An uncommon artist with an uncommon sopranino voice, Ney Matogrosso fell in the Brazilian popular music scene like a bomb in the '70s aboard the Secos e Molhados. The end of the group marked the beginning of a fertile and successful solo career in which he began exploring his sensuous and charismatic persona through satiric and ironic repertories. As time passed, he substituted self-contained and deeply sensitive interpretations of classics for the popular and classical Brazilian music. Along with his representative and prolific solo discography, for which he received three platinum and three gold records, Matogrosso recorded in Itália with Astor Piazzola, performed in Argentina, Uruguay, participated in two Montreux Jazz Festivals (Switzerland), and toured Portugal several times. He also performed in Israel and the U.S., but always refused invitations to develop an international career. Matogrosso also worked as an actor in Sonho de Valsa (by Ana Carolina, the director, not the singer/composer) and Caramujo Flor (short subject by Joel Pizzini), and directed shows by RPM, Cazuza, and Simone.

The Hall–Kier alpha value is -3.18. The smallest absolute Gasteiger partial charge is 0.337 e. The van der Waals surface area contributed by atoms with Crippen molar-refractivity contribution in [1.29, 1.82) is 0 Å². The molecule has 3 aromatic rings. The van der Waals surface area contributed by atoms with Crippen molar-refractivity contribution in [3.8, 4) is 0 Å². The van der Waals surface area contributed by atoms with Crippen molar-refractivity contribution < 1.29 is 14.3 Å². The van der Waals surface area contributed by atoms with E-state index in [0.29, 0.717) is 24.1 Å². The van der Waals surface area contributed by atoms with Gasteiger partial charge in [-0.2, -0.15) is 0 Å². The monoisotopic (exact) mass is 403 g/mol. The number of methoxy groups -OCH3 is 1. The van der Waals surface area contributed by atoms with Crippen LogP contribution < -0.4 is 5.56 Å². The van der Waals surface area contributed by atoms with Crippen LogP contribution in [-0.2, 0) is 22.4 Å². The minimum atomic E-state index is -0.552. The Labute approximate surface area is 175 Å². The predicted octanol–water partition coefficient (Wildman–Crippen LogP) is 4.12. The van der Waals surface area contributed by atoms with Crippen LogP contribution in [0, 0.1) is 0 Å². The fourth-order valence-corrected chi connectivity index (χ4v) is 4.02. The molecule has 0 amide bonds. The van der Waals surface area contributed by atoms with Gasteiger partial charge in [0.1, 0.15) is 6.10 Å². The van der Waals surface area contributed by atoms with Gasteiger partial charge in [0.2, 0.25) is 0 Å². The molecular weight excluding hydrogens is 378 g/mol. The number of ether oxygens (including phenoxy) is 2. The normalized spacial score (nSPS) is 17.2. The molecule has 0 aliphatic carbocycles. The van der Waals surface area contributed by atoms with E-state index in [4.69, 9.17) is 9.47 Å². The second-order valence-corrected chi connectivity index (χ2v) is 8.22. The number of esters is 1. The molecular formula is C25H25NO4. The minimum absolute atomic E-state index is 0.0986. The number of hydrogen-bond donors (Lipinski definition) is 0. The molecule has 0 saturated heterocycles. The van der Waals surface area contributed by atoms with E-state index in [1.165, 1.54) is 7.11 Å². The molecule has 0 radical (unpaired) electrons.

Arriving in Rio de Janeiro in 1966, Matogrosso became a hippie leather artisan and divided his time between Rio, São Paulo, and Brasília, where he was a close friend of singer/composer Luli. Through her he met João Ricardo, who had a vision for a groundbreaking group and was searching for a high-pitched male voice. Invited by Ricardo, Matogrosso moved to São Paulo where he spent one year dedicating himself to exhaustive rehearsals, artisanship, and theater plays. With the explosive success of Secos e Molhados and the group's final dissolution, Matogrosso started his solo career exploring his unusual voice timbre, his mesmerizing scenic persona, and his androgynous visuals, enhanced by innovative and exotic costumes. A second solo album, Água do Céu/Pássaro, was supported by the show Homem de Neanderthal, in 1975, with which Matogrosso opened in Rio de Janeiro, drawing both raves and packed houses. "Barco Negro" and "Homem com H" appeared amongst considerable polemics aroused by the usual conservatives on duty. In that period, he worked with Astor Piazzola in Milan, Italy, where he recorded a double single with the Argentinean composer. A cleaner Matogrosso recorded Bandido in 1976, having his first national hit as a solo artist with "Bandido Corazón," written especially for him by Rita Lee. While Matogrosso wanted to challenge prejudices and preconceptions with his satiric, ironic, and sensuous performances and choices of repertory, he also wanted to be regarded as a serious and sensitive interpreter. He tried to gain this respect with his memorable renditions of songs by complex composers like Chico Buarque: "Deixa a Menina," "Tanto Amar," "Até o Fim," and the album Um Brasileiro (1996). But he also wanted to be regarded as an evolving and open-minded artist associating himself to the nascent Brazilian rock of the '80s, recording "Por que a Gente é assim?," "Pro dia nascer Feliz," "Fogo e Risco," and "Tão Perto." In 1986, with the show A Luz do Solo,Matogrosso abandoned all fantasies and focused exclusively on his mature singing, passionately revisiting classics of Brazilian popular music like "Dora," "Nem Eu," "Retrato em Branco e Preto," "Último Desejo," "Três Apitos," "Da Cor do Pecado," "No Rancho Fundo," "Modinha," "Autonomia," and "Na Baixa do Sapateiro." Accompanied by the best Brazilian musicians since beginning as a solo artist, he surpassed all expectations with the show Pescador de Pérolas (1987), in which he had Raphael Rabello, Arthur Moreira Lima, Paulo Moura, and Chacal both in the live performances and on the album. In 1992, he also had splendid accompaniment, this time by the group Aquarela Carioca, in his show and album As Aparências Enganam (released the next year), where he performed "El Manisero." In 1997, Matogrosso recorded Cair da Tarde, an ambitious project devoted to the works of Tom Jobim and Heitor Villa-Lobos. Having proven his point earlier in life, Matogrosso has dedicated himself to his deep renditions of the classics of Brazilian popular music. This spirit dominates Batuque (2001), in which he focuses on sambas, choros, and Carnival marchinhas of the '30s and '40s.